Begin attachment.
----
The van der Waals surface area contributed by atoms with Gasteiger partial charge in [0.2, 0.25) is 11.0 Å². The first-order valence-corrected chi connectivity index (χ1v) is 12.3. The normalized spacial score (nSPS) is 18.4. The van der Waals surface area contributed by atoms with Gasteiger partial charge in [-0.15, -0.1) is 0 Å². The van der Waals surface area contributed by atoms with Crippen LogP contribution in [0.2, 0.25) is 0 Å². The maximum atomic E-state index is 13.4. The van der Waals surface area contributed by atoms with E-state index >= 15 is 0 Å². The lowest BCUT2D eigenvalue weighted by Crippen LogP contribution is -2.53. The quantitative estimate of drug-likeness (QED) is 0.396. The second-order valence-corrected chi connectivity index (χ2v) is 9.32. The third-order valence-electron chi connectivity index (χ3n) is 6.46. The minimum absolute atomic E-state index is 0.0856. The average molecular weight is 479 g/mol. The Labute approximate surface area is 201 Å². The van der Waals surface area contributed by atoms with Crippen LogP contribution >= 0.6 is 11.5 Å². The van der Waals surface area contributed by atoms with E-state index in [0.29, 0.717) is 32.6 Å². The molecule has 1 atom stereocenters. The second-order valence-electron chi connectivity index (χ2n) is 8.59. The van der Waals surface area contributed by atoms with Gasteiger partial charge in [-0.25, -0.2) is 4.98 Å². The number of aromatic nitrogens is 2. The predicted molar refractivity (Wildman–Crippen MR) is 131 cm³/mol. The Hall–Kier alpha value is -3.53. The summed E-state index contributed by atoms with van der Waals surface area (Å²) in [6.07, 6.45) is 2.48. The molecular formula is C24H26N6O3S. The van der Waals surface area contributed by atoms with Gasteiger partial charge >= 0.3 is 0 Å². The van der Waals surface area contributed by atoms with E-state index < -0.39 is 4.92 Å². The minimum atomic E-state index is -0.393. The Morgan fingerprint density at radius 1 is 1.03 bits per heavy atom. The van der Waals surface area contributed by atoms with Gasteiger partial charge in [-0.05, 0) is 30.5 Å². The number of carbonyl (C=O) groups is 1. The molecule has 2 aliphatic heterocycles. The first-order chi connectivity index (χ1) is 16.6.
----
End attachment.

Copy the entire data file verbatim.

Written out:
The van der Waals surface area contributed by atoms with Gasteiger partial charge in [0.2, 0.25) is 11.0 Å². The first-order valence-corrected chi connectivity index (χ1v) is 12.3. The normalized spacial score (nSPS) is 18.4. The van der Waals surface area contributed by atoms with Gasteiger partial charge in [-0.15, -0.1) is 0 Å². The van der Waals surface area contributed by atoms with Crippen LogP contribution in [0.2, 0.25) is 0 Å². The maximum atomic E-state index is 13.4. The van der Waals surface area contributed by atoms with E-state index >= 15 is 0 Å². The lowest BCUT2D eigenvalue weighted by Crippen LogP contribution is -2.53. The quantitative estimate of drug-likeness (QED) is 0.396. The second-order valence-corrected chi connectivity index (χ2v) is 9.32. The third-order valence-electron chi connectivity index (χ3n) is 6.46. The minimum absolute atomic E-state index is 0.0856. The average molecular weight is 479 g/mol. The Labute approximate surface area is 201 Å². The van der Waals surface area contributed by atoms with Crippen LogP contribution >= 0.6 is 11.5 Å². The van der Waals surface area contributed by atoms with E-state index in [0.29, 0.717) is 32.6 Å². The molecule has 1 atom stereocenters. The second-order valence-electron chi connectivity index (χ2n) is 8.59. The van der Waals surface area contributed by atoms with Gasteiger partial charge in [-0.25, -0.2) is 4.98 Å². The number of aromatic nitrogens is 2. The predicted molar refractivity (Wildman–Crippen MR) is 131 cm³/mol. The Hall–Kier alpha value is -3.53. The summed E-state index contributed by atoms with van der Waals surface area (Å²) in [6.07, 6.45) is 2.48. The molecular formula is C24H26N6O3S. The van der Waals surface area contributed by atoms with Gasteiger partial charge >= 0.3 is 0 Å². The van der Waals surface area contributed by atoms with E-state index < -0.39 is 4.92 Å². The minimum atomic E-state index is -0.393. The Morgan fingerprint density at radius 1 is 1.03 bits per heavy atom. The van der Waals surface area contributed by atoms with Gasteiger partial charge in [-0.05, 0) is 30.5 Å². The number of carbonyl (C=O) groups is 1. The molecule has 2 aliphatic heterocycles. The first-order chi connectivity index (χ1) is 16.6.